I was sent home by the police recently. I was stopped at a road block and in truth, I couldn’t justify my travel as essential. I explained that I was less than 5 km from home and that I was headed for a walk in order to take photographs of trees for an upcoming book. ‘That’s hardly essential work’ he said while his colleague was clearly issuing a fine to the driver ahead of me.
‘I’ll go home then’
He was very polite and thanked me for being so understanding. It was a Sunday. I should have known they’d be enforcing the rules to prevent long distance travel to the coastal amenities that I am privileged to have on my doorstep.
I think I could have argued for an exception. My form of exercise within five km is taken camera in hand. I could have walked or cycled but I chose to drive to a place where I had spotted trees of potential interest on a satellite image. I drove only because I fell recently and hurt my back. I might have said that many of the books I publish are being distributed freely to cancer patients and to friends by way of pandemic diversion. But I recognised the authority of the police and timidly, I chose to go home, powerless but many euros richer.
For no reason I can think of, unsinkable ships and corporate jets came to mind. Now I don’t expect you to follow my thoughts but perhaps they will spark something in your memory that will give you a few minutes of reflection.
One of the issues with The Titanic as it foundered in April 1912 was the new maritime telegraph system. People were so thrilled with the novelty of it that most of the telegraph traffic was from private people sending messages of greeting and mundane enquires and banal announcements of importance only to the wealthy senders. The radio room on The Titanic struggled with weak signal which was swamped by all the useless, idle chatter. This in turn created confusion in the vital moments when the unsinkable vessel with too few lifeboats needed help.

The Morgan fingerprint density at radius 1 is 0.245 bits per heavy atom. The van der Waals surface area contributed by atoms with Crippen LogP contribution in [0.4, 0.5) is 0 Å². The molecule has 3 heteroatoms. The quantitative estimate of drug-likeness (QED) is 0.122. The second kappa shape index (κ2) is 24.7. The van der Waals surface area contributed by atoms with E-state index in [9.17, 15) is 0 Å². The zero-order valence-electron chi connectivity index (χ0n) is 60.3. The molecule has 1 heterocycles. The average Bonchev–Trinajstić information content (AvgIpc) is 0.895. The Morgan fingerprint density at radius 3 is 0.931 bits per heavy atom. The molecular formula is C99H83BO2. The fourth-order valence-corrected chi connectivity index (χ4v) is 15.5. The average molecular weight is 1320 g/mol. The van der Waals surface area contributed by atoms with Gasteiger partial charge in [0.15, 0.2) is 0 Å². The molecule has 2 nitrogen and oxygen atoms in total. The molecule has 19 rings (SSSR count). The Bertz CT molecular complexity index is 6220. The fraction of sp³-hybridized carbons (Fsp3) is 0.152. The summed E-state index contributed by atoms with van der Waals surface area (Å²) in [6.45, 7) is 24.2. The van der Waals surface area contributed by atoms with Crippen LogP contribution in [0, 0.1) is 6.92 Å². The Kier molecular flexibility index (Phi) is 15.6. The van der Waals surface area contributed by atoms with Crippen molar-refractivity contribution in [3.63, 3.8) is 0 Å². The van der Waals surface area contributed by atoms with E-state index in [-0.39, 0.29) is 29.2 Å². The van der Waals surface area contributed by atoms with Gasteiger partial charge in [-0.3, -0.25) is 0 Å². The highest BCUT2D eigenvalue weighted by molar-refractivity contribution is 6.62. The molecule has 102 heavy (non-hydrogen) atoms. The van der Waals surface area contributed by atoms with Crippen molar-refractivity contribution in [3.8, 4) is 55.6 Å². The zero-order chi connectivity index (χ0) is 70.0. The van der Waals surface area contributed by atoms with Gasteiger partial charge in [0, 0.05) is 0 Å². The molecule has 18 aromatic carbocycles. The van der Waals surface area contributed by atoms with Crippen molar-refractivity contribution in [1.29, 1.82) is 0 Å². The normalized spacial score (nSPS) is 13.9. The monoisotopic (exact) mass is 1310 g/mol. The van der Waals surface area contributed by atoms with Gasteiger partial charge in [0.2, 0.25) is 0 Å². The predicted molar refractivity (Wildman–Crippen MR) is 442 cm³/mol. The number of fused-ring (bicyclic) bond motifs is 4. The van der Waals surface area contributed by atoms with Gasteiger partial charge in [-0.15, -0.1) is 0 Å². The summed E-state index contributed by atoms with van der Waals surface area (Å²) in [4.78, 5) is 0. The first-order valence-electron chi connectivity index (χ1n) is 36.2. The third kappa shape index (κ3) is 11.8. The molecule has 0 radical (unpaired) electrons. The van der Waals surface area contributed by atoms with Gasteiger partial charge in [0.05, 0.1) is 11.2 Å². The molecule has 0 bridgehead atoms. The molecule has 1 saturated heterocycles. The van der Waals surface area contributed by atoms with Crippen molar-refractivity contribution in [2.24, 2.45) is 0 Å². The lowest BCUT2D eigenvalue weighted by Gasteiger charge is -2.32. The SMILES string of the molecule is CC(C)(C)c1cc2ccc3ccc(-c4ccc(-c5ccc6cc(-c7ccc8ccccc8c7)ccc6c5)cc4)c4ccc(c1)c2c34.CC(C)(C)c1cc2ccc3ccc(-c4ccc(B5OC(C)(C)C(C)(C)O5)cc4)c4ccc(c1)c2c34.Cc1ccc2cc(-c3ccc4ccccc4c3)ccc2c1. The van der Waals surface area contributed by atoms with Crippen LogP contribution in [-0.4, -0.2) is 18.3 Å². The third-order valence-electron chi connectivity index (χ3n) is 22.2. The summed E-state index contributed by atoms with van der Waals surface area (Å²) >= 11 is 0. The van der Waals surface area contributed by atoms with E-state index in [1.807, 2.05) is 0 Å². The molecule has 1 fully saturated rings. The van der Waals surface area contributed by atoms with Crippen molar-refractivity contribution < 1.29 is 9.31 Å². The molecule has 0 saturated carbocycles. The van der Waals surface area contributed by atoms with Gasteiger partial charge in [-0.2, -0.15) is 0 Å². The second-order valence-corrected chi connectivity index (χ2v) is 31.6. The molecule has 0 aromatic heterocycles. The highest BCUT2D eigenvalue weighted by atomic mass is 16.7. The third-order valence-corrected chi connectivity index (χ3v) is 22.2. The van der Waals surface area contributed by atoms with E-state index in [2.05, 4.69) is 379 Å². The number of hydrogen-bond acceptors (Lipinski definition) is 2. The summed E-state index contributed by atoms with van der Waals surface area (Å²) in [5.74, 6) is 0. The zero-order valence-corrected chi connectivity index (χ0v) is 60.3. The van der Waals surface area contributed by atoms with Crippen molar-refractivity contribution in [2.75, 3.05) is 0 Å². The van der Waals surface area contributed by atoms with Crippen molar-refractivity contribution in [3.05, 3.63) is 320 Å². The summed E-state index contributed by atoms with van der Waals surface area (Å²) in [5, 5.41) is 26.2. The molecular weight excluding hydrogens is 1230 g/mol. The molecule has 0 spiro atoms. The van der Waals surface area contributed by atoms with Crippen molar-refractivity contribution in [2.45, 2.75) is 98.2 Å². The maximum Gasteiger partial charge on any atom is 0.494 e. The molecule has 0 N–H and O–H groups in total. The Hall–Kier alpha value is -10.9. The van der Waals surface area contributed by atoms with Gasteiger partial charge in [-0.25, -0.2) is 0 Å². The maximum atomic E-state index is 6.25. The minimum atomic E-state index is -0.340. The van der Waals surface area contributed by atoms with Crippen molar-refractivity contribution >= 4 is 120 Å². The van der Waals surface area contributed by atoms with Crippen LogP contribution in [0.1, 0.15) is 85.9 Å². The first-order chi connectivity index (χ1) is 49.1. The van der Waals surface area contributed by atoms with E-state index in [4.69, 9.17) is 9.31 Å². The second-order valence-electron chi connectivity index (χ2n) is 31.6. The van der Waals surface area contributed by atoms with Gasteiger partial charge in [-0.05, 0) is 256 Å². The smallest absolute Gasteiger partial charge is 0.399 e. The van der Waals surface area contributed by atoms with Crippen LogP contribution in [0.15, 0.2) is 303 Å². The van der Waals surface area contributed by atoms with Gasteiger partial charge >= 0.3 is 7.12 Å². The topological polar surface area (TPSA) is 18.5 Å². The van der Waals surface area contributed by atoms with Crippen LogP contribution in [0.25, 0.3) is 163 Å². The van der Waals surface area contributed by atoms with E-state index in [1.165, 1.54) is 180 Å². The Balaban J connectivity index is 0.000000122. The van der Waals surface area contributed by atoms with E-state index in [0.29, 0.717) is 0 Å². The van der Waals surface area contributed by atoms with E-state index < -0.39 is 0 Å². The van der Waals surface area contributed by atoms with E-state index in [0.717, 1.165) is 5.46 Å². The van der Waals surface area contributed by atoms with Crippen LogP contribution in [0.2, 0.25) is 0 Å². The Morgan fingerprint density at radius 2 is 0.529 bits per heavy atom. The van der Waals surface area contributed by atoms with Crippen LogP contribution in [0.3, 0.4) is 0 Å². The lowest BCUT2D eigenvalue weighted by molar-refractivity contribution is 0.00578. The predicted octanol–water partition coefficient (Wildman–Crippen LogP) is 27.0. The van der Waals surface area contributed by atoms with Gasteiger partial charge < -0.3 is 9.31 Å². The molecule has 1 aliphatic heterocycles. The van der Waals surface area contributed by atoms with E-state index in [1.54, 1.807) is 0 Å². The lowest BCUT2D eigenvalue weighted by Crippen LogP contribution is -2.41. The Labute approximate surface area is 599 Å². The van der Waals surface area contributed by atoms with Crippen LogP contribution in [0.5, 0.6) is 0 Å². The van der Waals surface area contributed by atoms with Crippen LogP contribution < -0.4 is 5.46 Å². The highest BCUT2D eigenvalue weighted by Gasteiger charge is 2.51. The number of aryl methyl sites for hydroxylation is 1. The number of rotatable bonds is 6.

I was in a corporate jet some 40,000 feet above France when a boss realised the new cockpit satellite phone could be used to talk with someone in the office. The office was duly called and a technical crisis was averted. The true crisis was that the boss in the air needed the guy on the ground to realise who was in charge. Oneupmanship rather than insecurity got things done the boss’s way. It was an inessential call and inessential expression of hubris. But isn’t all hubris inessential?
The Titanic was bigger and faster than any predecessor. She sank due to unrealistic expectations and limited experience. The design of the ship was fatally flawed. The passengers had misplaced faith. Essential engineering redundancy was skipped because 100 m gashes in steel hulls hadn’t yet happened, couldn’t be imagined. Today, probability modelling is used. Monte Carlo and Bayesian modelling has predicted that extreme wave crests of 40 metres are possible at least once in 5000 years in the deepest oceans. Who is to say when in the 5000 year cycle? Or where? But just in case, the bulkhead compartments would have been isolated, one from another if the designers knew what we know today.
The satellite phone on that corporate flight deck was an expensive emergency measure that was put to inessential use.
My camera wasn’t put to inessential use.
Quis custodiet ipsos custodes?
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